Alabama’s win, our loss

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This week Alabama became the first of several states that have passed draconian anti-immigrant laws to successfully defend key provisions of its law in court.

U.S. District Judge Sharon Lovelace Blackburn found that parts of Alabama’s controversial law didn’t conflict with the federal government’s authority to regulate immigration. That means that, effective immediately, state and local police must arrest and detain anyone they suspect of being in the country illegally. Schools are required to determine the immigration status of students and provide it to district officials. And immigrants caught without proper identification can be charged with a crime.

Alabama’s law is cruel and unnecessary. But the state isn’t solely to blame for the legal mess. Nor is Blackburn, though her decision to allow police to enforce immigration laws contradicts those of other federal judges who blocked similar laws in Arizona and Georgia. The fact is that a significant portion of the fault lies with Washington.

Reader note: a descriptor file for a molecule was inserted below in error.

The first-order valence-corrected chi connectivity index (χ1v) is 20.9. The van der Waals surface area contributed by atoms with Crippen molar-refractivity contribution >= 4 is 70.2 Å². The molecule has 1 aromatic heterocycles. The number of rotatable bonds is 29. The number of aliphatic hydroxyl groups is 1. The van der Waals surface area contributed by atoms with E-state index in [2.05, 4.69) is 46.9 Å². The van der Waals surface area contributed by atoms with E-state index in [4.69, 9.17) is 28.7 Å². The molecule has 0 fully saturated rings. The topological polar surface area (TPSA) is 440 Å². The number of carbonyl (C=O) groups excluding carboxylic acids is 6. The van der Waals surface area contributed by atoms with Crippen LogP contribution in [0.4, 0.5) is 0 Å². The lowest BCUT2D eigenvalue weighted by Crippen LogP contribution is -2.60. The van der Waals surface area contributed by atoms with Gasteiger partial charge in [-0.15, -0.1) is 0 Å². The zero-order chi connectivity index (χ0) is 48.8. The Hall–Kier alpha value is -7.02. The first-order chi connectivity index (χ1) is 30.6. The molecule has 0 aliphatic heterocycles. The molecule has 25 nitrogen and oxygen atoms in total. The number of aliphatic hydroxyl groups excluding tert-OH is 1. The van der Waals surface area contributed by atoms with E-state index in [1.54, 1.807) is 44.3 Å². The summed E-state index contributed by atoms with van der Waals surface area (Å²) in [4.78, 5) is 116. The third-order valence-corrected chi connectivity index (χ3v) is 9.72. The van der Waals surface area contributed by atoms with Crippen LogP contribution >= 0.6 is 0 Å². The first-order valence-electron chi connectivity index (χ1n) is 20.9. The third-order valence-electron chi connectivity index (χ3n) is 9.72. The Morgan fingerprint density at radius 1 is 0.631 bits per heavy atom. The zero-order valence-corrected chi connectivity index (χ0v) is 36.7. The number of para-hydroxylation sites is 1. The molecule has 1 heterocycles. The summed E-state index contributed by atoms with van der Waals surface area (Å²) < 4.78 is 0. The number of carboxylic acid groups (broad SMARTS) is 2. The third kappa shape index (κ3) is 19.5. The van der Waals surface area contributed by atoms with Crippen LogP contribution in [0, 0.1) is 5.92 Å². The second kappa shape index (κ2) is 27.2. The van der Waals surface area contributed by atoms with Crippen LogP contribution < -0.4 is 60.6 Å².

Congress and the Obama administration have largely relegated immigration reform to a war of words, with each side blaming the other for the legislative inertia. As a result, states have been left to provide their own fixes by drafting what has become a national patchwork of regulations. That’s hardly the way to deal with the nation’s broken immigration system.

The only way to prevent states from enacting cruel and inhumane laws is for the federal government to provide a comprehensive solution — one that secures the border and deals with the 11 million illegal immigrants who are already in the U.S., as well as providing a sensible enforcement strategy to deport those who pose a threat.

Unfortunately, lawmakers have failed to muster the political will to reach an agreement, and are unlikely to do so before the 2012 election. What they might do is to take a small step on the road to rationality by reviving two key bipartisan reform efforts.

Lawmakers should enact legislation that would provide a conditional path to legalization for certain young illegal immigrants. Known as the DREAM Act, this law would provide a measure of help to those who serve in the military or attend college and aspire to work legally. And Congress should revisit the Agricultural Job Opportunities, Benefits and Security Act. That bill would allow farmworkers who are already here to legalize their status if they agree to pay a fine and continue to work in the fields for at least three years.

Washington can’t keep relying on the courts to do its job. Congress and the president must step up.